BlackRock malware steals password, credit card details from 337 Android apps

By: Tech Desk | New Delhi |

Updated: July 19, 2020 8:50:19 am

BlackRock Android malware steals crucial data from 337 apps including Gmail, Netflix, Amazon (Image: ThreatFabric)

Android malware has often found its ways to bypass Google’s app review process. One of the well-known examples is Joker malware. A new Android malware has been discovered that steals data such as password and credit card details from 337 apps including some of the popular ones like Gmail, Amazon, Netflix, Uber, and more.

The malware that goes by the name BlackRock comes with data theft capabilities, a report from ZDNet stated. The publication was the first to report about malware and discovered by mobile security firm ThreatFabric.

How does BlackRock steal user details?

BlackRock malware functions just like any other Android malware. According to researchers at ThreatFabric, the BlackRock malware is based on the leaked source code of another malware strain Xerxes which in turn is based on other malware strains. The new malware is enhanced with more features related to stealing passwords and credit card details.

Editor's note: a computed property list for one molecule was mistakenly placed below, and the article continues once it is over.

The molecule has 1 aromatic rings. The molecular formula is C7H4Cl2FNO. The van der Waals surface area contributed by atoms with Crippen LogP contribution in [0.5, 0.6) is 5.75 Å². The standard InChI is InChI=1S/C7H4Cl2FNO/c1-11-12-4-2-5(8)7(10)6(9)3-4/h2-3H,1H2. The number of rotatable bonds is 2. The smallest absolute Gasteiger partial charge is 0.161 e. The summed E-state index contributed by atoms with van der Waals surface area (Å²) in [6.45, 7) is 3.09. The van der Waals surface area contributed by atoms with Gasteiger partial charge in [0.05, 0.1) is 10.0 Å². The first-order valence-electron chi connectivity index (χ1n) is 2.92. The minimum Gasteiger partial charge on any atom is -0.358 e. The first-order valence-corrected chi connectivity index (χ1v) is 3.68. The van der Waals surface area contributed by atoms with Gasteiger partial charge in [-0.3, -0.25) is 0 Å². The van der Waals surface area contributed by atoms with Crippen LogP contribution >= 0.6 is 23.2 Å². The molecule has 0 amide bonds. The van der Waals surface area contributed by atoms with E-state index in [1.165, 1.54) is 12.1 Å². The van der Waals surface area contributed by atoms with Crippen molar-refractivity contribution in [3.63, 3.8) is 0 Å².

The report suggests that the malware steals login credentials including username and passwords) and sends prompt to users to enter payment credit card details.

The trojan collects data through a technique called “overlays”. It basically detects when a user interacts with a legitimate app and places a fake window on top that asks for login and credit card details before the user enters the actual app.

ALSO READ | What is Joker malware that affected apps on Google Play store?

ThreatFabric researchers say BlackRock overlays happen towards phishing financial, social media, communications, dating, news, shopping, lifestyle, and productivity apps.

Know the apps the malware targets here

Once the app is installed on a smartphone, the trojan first asks the user to grant access to the phone’s Accessibility feature. It then users the Accessibility feature to grant itself access to other Android permissions. Then uses an Android DPC for access to admin. The malware then uses this access to display overlays to collect user credentials and credit card details.

Researchers at ThreatFabric, however, say the BlackRock malware can also perform other intrusive operations. The list is as follows:

–Intercept SMS messages
–Perform SMS floods
–Spam contacts with predefined SMS
–Start specific apps
–Log key taps (keylogger functionality)
–Show custom push notifications
–Sabotage mobile antivirus apps, and more

The report states that BlackRock is distributed as fake Google update packages offered on third-party websites and has not been spotted on Google Play Store yet.

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